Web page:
Wellington Row seems to be from the year 1812 when plots of land were sold here which ties in well with the name as the Duke of Wellington beat Napoleon Bonapart at Waterloo in 1815.
Where these modern flats are now used to be terraced houses along Millbank Lane which connected Wellington Row with George Street in the area known as Brackenthwaite. The Mill which also gave its name to Windmill Brow was on the hill behind which is now part of the small park
These small houses climbing up a very steep hill are those dating from the early part of the 19th century.
Across the road however, Wellington Row becomes Herbert Hill named after the builder who created these larger houses around 1870.
Next opposite the end of High Street we have some neat little terraced houses with their gable ends facing the road giving a cottage appearance. These are followed by some more traditional Whitehaven style terraced houses.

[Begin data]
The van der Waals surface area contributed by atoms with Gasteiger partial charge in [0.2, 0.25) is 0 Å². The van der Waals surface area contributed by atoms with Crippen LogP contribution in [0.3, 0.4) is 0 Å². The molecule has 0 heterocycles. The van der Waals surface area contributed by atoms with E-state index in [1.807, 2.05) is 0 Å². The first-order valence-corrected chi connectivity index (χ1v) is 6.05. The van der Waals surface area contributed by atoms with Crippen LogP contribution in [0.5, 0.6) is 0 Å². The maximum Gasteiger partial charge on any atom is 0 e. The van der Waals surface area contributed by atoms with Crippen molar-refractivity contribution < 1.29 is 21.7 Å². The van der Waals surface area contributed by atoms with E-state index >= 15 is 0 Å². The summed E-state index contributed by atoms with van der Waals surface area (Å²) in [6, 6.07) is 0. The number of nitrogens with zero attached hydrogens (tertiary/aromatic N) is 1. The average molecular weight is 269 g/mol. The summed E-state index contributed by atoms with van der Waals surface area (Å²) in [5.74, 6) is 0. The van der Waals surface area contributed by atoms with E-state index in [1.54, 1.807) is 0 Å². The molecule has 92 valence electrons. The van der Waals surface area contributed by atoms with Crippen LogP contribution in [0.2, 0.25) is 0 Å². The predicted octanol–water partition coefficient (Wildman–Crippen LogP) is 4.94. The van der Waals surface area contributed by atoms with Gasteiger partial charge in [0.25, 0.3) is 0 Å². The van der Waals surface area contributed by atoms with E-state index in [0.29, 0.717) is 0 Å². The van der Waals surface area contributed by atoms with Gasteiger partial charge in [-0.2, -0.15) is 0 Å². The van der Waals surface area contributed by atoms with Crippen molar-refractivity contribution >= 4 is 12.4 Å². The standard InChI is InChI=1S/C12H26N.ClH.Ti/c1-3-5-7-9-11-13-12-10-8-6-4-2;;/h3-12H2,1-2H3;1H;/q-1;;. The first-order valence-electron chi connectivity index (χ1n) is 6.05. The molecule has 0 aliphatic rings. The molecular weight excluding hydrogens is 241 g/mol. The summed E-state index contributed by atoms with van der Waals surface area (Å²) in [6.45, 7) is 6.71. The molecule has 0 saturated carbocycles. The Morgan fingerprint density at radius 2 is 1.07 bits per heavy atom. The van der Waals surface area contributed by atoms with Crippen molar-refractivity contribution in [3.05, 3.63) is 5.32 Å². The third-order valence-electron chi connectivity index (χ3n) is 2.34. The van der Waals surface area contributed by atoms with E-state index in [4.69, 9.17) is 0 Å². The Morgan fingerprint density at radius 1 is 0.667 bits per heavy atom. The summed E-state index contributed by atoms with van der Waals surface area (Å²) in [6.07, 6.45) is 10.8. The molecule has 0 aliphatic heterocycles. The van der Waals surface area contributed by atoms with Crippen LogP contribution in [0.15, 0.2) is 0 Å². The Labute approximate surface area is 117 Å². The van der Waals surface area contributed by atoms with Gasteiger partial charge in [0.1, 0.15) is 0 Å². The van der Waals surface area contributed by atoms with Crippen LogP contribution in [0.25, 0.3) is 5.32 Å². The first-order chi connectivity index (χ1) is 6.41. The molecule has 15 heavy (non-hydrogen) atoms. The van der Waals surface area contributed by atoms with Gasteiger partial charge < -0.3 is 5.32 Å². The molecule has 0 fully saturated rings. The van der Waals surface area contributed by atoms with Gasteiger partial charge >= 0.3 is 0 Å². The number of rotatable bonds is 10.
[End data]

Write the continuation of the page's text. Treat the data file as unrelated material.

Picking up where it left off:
Once again the houses on Wellington Row jump to the other side of the street. The archway leads to the back of the houses on High Street and the house next to it was once a small Public House.
The next houses are opposite Wheelbarrow Brow - a descriptive name given to a narrow winding path that leads down onto the New Road - the New Road incidentally, that has had that name since the early 1800's.
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